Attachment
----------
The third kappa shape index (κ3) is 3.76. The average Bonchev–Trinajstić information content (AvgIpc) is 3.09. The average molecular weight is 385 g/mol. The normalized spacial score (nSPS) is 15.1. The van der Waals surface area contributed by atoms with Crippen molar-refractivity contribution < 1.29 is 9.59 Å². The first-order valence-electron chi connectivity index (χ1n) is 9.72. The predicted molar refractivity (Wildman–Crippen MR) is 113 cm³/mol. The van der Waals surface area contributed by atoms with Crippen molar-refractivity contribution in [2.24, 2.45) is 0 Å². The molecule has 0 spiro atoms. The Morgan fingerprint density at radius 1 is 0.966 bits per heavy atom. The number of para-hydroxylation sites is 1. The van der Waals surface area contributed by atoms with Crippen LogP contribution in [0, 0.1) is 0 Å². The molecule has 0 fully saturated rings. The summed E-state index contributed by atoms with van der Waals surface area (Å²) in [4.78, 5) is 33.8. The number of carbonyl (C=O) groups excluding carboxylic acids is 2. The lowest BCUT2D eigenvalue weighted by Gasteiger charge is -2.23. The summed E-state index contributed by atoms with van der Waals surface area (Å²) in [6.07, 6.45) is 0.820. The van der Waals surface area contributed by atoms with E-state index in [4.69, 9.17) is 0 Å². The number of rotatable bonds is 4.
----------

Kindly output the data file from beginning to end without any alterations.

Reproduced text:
The third kappa shape index (κ3) is 3.76. The average Bonchev–Trinajstić information content (AvgIpc) is 3.09. The average molecular weight is 385 g/mol. The normalized spacial score (nSPS) is 15.1. The van der Waals surface area contributed by atoms with Crippen molar-refractivity contribution < 1.29 is 9.59 Å². The first-order valence-electron chi connectivity index (χ1n) is 9.72. The predicted molar refractivity (Wildman–Crippen MR) is 113 cm³/mol. The van der Waals surface area contributed by atoms with Crippen molar-refractivity contribution in [2.24, 2.45) is 0 Å². The molecule has 0 spiro atoms. The Morgan fingerprint density at radius 1 is 0.966 bits per heavy atom. The number of para-hydroxylation sites is 1. The van der Waals surface area contributed by atoms with Crippen LogP contribution in [0, 0.1) is 0 Å². The molecule has 0 fully saturated rings. The summed E-state index contributed by atoms with van der Waals surface area (Å²) in [4.78, 5) is 33.8. The number of carbonyl (C=O) groups excluding carboxylic acids is 2. The lowest BCUT2D eigenvalue weighted by Gasteiger charge is -2.23. The summed E-state index contributed by atoms with van der Waals surface area (Å²) in [6.07, 6.45) is 0.820. The van der Waals surface area contributed by atoms with E-state index in [4.69, 9.17) is 0 Å². The number of rotatable bonds is 4.